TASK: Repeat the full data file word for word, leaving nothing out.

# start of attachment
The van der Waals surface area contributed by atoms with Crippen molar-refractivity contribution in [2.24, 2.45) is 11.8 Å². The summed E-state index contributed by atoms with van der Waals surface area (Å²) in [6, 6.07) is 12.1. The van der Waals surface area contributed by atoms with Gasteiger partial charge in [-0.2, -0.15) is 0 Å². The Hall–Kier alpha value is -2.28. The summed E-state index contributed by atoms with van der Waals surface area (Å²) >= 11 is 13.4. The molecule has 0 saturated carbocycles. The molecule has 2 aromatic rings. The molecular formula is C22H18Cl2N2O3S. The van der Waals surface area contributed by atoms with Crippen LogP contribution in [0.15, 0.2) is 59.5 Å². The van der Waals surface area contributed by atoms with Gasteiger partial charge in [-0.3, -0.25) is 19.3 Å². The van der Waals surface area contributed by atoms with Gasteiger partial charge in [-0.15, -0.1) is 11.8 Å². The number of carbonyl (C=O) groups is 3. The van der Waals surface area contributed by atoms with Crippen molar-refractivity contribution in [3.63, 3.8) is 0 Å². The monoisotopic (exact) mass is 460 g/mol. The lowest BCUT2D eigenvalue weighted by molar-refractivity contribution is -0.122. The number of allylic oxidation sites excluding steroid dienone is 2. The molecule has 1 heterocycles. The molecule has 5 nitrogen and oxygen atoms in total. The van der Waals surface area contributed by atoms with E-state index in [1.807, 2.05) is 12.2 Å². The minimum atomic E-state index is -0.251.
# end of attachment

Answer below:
The van der Waals surface area contributed by atoms with Crippen molar-refractivity contribution in [2.24, 2.45) is 11.8 Å². The summed E-state index contributed by atoms with van der Waals surface area (Å²) in [6, 6.07) is 12.1. The van der Waals surface area contributed by atoms with Gasteiger partial charge in [-0.2, -0.15) is 0 Å². The Hall–Kier alpha value is -2.28. The summed E-state index contributed by atoms with van der Waals surface area (Å²) >= 11 is 13.4. The molecule has 0 saturated carbocycles. The molecule has 2 aromatic rings. The molecular formula is C22H18Cl2N2O3S. The van der Waals surface area contributed by atoms with Crippen LogP contribution in [0.15, 0.2) is 59.5 Å². The van der Waals surface area contributed by atoms with Gasteiger partial charge in [-0.3, -0.25) is 19.3 Å². The van der Waals surface area contributed by atoms with Gasteiger partial charge in [-0.15, -0.1) is 11.8 Å². The number of carbonyl (C=O) groups is 3. The van der Waals surface area contributed by atoms with Crippen molar-refractivity contribution in [3.63, 3.8) is 0 Å². The monoisotopic (exact) mass is 460 g/mol. The lowest BCUT2D eigenvalue weighted by molar-refractivity contribution is -0.122. The number of allylic oxidation sites excluding steroid dienone is 2. The molecule has 1 heterocycles. The molecule has 5 nitrogen and oxygen atoms in total. The van der Waals surface area contributed by atoms with E-state index in [1.807, 2.05) is 12.2 Å². The minimum atomic E-state index is -0.251.